Posts Tagged ‘The John Peel Lecture 2014’

Iggy Pop delivers: The John Peel Lecture.
(he’s absolutely brilliant, but not quite to the level of Grayson Perry)

the topic : Free Music in a Capitalist Society. (scroll to 30 mins, it ends at 1hr 30mins)

(Iggy’s comment about “money” at 45 minutes is reminiscent of Plato’s Republic Book 9)


and I also listened to this morning’s Woman’s Hour on the Radio 4 iPlayer.
Vivienne Westwood was on TOP TOP form, talking about her past, not wearing knickers, and why everyone should be joining the Nov 5th million mask march and bringing down Crapitalism.
She was a great x


The blurb:

Iggy has never given a lecture in his life, but live from the UK Radio Festival in Salford he is going to attempt a discussion on the subject of free music in a capitalist society. A struggle which he says never ends.

The annual John Peel Lecture invites a notable figure from the music industry to shape a debate and create insight around music and music-related media. Taking its inspiration from one of the greatest radio broadcasters of all time, and a figure who perpetually challenged the status quo, the John Peel Lecture has been a part of the Radio Festival since 2011. The John Peel Lecture 2014 also marks 10 years since Peel’s passing.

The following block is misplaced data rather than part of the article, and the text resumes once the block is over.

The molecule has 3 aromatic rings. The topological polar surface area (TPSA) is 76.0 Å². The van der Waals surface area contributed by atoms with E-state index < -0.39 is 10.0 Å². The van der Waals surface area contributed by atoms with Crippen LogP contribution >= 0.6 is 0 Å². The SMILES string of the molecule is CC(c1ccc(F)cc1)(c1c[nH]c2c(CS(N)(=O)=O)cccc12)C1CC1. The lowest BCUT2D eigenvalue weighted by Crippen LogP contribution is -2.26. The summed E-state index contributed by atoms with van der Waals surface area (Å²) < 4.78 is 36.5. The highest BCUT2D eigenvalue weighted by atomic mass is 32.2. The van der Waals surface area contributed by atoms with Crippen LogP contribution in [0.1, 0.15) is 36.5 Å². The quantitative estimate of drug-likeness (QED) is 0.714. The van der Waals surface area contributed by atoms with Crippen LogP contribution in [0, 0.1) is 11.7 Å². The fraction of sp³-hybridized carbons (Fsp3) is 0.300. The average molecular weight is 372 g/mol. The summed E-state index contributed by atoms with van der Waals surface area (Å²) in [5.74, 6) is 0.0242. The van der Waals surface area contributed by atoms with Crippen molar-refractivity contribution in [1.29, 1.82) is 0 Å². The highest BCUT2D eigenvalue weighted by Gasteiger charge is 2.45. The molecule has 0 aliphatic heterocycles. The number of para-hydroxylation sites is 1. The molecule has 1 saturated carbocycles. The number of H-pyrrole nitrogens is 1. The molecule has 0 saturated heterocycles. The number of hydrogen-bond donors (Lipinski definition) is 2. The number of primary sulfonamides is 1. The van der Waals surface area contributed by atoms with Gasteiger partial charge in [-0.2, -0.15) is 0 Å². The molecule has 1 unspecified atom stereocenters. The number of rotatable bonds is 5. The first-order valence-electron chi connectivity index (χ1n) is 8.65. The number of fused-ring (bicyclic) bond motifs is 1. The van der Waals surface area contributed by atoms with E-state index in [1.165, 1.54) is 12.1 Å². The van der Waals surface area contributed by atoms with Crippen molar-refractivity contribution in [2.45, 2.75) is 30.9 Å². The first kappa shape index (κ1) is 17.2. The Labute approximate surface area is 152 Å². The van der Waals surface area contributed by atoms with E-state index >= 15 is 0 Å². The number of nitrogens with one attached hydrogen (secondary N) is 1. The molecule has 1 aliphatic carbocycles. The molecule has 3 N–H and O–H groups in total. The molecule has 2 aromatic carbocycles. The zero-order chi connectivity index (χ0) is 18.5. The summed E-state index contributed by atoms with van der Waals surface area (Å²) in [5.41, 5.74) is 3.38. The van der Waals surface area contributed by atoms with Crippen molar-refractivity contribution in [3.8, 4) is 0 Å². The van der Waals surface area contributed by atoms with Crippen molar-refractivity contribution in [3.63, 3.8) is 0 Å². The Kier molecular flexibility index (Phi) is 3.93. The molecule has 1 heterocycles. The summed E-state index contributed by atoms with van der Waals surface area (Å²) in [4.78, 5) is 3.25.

‘Godfather of punk’, Iggy Pop, is considered by many to be one of the pioneers of punk rock music and his musical legacy has inspired and energised rock and roll’s alternative spirit since the late sixties. And John Peel was in fact the first DJ to play Iggy Pop as part of The Stooges on UK Radio – introducing listeners to their track, Little Doll from their eponymous debut album, on his show in August 1969. Fun House was released in 1970, followed by the band’s third album, Raw Power, which has been cited as one of the most influential records of all time. Iggy has also released music as a solo artist and collaborated with other musicians, including David Bowie, Debbie Harry, Death In Vegas and Peaches. His incredible back catalogue of classic tracks includes Lust for Life, The Passenger, I Wanna Be Your Dog, Search and Destroy, Real Wild Child and many more. Although hugely influential to many of the major acts that came after, Iggy’s own wide-ranging influences include blues, jazz, french chanson, art rock, roots, reggae, ethnic and avant-garde.

Iggy Pop joins a list of high profile speakers who have delivered the John Peel Lecture. These are The Who’s Pete Townshend in 2011, who explored the implications of digital music media in an age of free downloads and a disposable attitude to music; Billy Bragg in 2012 who’s speech explored how music and radio need mavericks to keep moving forward; and in October 2013, Charlotte Church delivered an insightful speech on the theme of women and their representation in the music industry.